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The Biggest Business Shift in History is Here… Will it Stay?

The future versus the past—how to implement these changes for good.

In the past two years, we’ve seen some radical shifts in the business world.

Work from home, virtual conferences, flexibility in scheduling due to sickness, and a whole plethora of smaller changes that before this time in history, haven’t been explored.

And employees don’t want things to “return to normal,” so what’s the deal?

A Return To Normal

What even is normal anymore?

A 5-day workweek, anywhere from 8 am to 6 pm, long commutes to work, and being in the office every day possible.

That’s what normal used to be.

But now that offices have survived almost 2 years in this new setup, some employees hope that there is more flexibility for them going forward.

Whether you’re an introvert that wants to do the job from home, an extrovert who likes to converse with people in the office, or someone in between who wouldn’t mind having a few days in the office and then a few to recharge at home, the shift may work better for everyone if it stays. And here’s why.

Employees Want to Work Smarter, More Efficiently, and Faster — and For Some, That’s at Home

Now, yes, there are some instances with having kids where this statement isn’t always true. But for the majority of people, having to work from home is more motivating because there’s not a supervisor breathing down their necks.

Or there aren’t as many distractions as around the office. There’s the ability to go out and get coffee in the morning. An ability to take lunch when you’re hungry or finish your work early and be done for the day.

The biggest difference is that the workday is not metered by the amount of time spent at the office. It’s metered by the quality of and the completion of tasks or projects.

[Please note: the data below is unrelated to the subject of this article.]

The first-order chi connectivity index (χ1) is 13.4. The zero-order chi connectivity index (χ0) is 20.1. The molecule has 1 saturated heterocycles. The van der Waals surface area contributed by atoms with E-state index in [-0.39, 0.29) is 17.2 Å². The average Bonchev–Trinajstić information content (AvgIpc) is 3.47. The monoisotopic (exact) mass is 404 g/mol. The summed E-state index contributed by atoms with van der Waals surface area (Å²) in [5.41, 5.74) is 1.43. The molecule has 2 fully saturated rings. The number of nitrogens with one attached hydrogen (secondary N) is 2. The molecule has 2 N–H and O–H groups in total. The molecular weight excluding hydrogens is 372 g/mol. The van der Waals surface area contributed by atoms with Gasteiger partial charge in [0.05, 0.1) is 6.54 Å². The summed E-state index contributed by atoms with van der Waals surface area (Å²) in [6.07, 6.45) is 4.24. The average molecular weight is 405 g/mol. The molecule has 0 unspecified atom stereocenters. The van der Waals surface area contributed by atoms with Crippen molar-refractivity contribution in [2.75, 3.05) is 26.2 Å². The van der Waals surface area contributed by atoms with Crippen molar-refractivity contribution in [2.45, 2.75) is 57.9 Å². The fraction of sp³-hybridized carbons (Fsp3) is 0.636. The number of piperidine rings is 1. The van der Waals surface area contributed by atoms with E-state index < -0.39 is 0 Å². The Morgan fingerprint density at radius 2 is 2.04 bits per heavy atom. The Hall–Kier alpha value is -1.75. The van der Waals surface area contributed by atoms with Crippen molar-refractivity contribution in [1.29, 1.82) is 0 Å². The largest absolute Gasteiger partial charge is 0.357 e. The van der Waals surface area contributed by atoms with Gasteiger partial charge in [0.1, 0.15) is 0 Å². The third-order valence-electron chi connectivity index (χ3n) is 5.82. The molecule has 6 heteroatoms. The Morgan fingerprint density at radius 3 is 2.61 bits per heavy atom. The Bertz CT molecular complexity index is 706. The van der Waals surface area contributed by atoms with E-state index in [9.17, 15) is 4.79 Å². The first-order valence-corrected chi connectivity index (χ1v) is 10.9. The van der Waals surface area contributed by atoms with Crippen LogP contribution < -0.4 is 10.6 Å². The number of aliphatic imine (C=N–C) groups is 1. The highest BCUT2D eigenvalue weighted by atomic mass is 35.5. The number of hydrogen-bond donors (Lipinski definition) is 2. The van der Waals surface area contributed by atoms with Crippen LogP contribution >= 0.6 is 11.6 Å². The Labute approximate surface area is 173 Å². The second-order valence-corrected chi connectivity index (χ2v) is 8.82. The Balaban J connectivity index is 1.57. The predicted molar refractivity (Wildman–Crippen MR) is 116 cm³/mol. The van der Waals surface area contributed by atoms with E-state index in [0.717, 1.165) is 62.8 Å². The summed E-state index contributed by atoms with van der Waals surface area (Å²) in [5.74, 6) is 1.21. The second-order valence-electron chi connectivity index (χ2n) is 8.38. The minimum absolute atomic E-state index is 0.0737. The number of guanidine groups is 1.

There’s less “busy work” and more focus on actual things that need to get done.

Remember in school when the teachers used to hand out busy work when there was a substitute in class that day? That’s how the modern-day office environment feels.

And employees are ready for that environment to change.

Focus on what projects and tasks need to get done, rather than just doling out work to them for them to complete because they’re “on the job.” Your employees will appreciate it, the office morale will increase, and they’ll be more inclined to finish their work at a higher quality.

Flexibility Will Win the Employees Quality

If you’ve ever tried to force something to happen in your office, you’ve seen the turnout. It’s angry at best, and unmotivated at worst.

So why, when so many employees have expressed their desires to work from home, are they being ordered back into the office?

Is it simply because the company can’t “keep an eye” on them while they’re working?

If they’re meeting all of their work requirements and producing quality work, why would the company need to continue to “keep an eye” on them?

Bottom line, if you don’t trust your employees to do the job they were hired to do, why are they hired at your office?

Employees appreciate having more flexibility, even if they have to be in the office 2 to 3 days per week because they get to have more time with their families, friends, and for themselves to relax.

And relaxed, happy employees work better.

So what needs to be implemented going forward to hopefully keep this change? If you’re a supervisor, take these next suggestions into account. If you’re an employee, suggest these to your company.